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Nutrition on a budget

Some helpful tips

Karen Miller | 2/2/2017, 9:19 a.m.
Some helpful tips to keep your spending down and your nutrition up.
U.S. Department of Agriculture

Buy in season

Although many fruits and vegetables are available all year round, that does not necessarily mean they are in season. When produce cannot be grown locally, it is imported from elsewhere or grown in heated greenhouses. Yet, according to a report by the University of California Division of Agriculture and Natural Resources, in addition to being more expensive, the out-of-season produce is less nutritious. Nutritional content of fruits and vegetables decreases from the moment of harvest. The long trip from overseas or across the country takes its toll.

To preserve your purse, buy fruits when they are abundant locally. Or purchase them in season and freeze to enjoy all year round. Below are examples of produce by season.

Chart

Produce by season

Summer Fall Winter Spring Year-round
Blueberries

Acorn squash

Collard greens

Asparagus

Apples

Cantaloupe

Broccoli

Kale

Broccoli

Bananas

Cherries

Brussels sprouts

Oranges

Collard greens

Bell pepper

Corn

Cranberries

Sweet Potatoes

Peas

Cabbage

Peaches

Pear

Tangerines

Radishes

Carrots

Strawberries

Pomegranates

Turnips

Red leaf lettuce

Onions

Watermelon

Pumpkin

Winter squash

Spinach

Potatoes

For a more complete list visit: http://www.fruitsandveggiesmorematters.org/what-fruits-and-vegetables-are-in-season and https://snaped.fns.usda.gov/nutrition-through-seasons/seasonal-produce.

Tips for being a savvy shopper

  • Make a grocery list … and stick to it.
  • Don’t shop when you’re hungry. Unhealthy snacks are too enticing.
  • Compare nutrition facts labels for healthier choices without spending more.
  • Use coupons for foods that you typically consume.
  • Read the sales flyer and purchase store specials.
  • Ask for rain checks.
  • Purchase store brand products.
  • Join your store’s loyalty program.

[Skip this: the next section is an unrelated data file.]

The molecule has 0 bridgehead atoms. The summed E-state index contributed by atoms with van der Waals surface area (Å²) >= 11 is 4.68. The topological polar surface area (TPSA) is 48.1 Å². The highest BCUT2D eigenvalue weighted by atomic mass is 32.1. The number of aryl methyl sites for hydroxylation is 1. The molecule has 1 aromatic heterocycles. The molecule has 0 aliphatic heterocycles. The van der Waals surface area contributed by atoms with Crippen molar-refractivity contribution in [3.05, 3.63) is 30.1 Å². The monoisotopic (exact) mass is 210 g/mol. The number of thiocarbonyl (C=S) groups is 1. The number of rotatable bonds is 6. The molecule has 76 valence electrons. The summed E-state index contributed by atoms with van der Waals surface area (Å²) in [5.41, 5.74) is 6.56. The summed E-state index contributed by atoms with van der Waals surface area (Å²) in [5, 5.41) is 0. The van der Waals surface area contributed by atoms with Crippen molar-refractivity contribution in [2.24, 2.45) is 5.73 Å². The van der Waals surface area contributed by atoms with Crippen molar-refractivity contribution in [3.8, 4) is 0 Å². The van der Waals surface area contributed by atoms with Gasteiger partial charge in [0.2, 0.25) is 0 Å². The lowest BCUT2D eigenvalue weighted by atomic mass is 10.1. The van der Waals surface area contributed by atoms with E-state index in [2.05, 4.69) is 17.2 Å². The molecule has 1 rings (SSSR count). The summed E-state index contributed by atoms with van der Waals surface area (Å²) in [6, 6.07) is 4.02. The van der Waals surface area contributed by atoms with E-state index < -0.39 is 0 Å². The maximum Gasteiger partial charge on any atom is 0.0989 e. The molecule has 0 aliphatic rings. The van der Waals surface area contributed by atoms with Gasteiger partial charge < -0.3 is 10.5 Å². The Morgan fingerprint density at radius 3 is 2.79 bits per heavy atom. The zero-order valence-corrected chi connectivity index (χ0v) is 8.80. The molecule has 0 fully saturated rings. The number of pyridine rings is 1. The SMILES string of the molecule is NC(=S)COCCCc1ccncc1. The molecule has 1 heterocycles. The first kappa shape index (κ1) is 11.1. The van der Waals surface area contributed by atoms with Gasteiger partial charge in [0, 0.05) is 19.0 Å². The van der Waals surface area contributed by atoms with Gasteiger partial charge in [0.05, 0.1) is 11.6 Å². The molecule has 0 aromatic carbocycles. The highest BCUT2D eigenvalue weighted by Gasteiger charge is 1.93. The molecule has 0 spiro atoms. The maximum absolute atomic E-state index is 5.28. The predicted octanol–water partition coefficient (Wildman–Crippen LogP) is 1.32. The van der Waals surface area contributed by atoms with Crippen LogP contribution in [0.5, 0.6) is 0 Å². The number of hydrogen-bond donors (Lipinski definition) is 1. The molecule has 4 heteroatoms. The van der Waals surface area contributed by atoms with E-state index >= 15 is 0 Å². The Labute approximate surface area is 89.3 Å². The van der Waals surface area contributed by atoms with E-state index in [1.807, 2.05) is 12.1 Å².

• Grab from the back. Fresher dairy and meat products are typically placed behind older products.
  • Purchase fruits and veggies in season.
  • Stock up on staple foods, such as rice, when on sale.
  • Buy small amounts of perishable foods.
  • Don’t look left or right at the checkout counter. Candy is on one side and magazines on the other, neither of which serves your diet or budget.

The unit price is often determined for you. The large size yogurt costs $2.15 a pound versus $3.18 a pound for the smaller size.

The unit price is often determined for you. The large size yogurt costs $2.15 a pound versus $3.18 a pound for the smaller size.

Unit pricing

Unit price is the cost per unit, such as per pound, per ounce or per liter. Determining the unit price enables consumers to determine the best price for an item.

As an example, a six-ounce container of yogurt is $1.19, or $.198 an ounce. A 32-ounce container of the same product costs $4.29, or $.134 an ounce. At first glance, this difference of $.06 is not enough to make a dent in one’s pocket or change one’s buying habit. However, if you are a fan of yogurt and consume several containers a week, those cents begin to add up.

The larger size contains 5.33 times as much as the individual size. That means you would spend $5.95 to approximate the equivalence of the quart container.

($1.19 x 5 = $5.95)

You would save $1.66 by purchasing the larger size.

($5.95 - $4.29 = $1.66)

In other situations the math is done for you. The price per pound of chicken is clearly listed. For a national brand chicken sold in several stores in New England, the boneless, skinless chicken breast is $6.19 a pound. Chicken thighs are $3.49 a pound, while a whole chicken is $1.89 a pound.

A general rule of thumb is that meats that are cut, skinless and boneless are more expensive. It’s more economically sound to purchase a whole chicken and cut it up and freeze what you don’t immediately consume.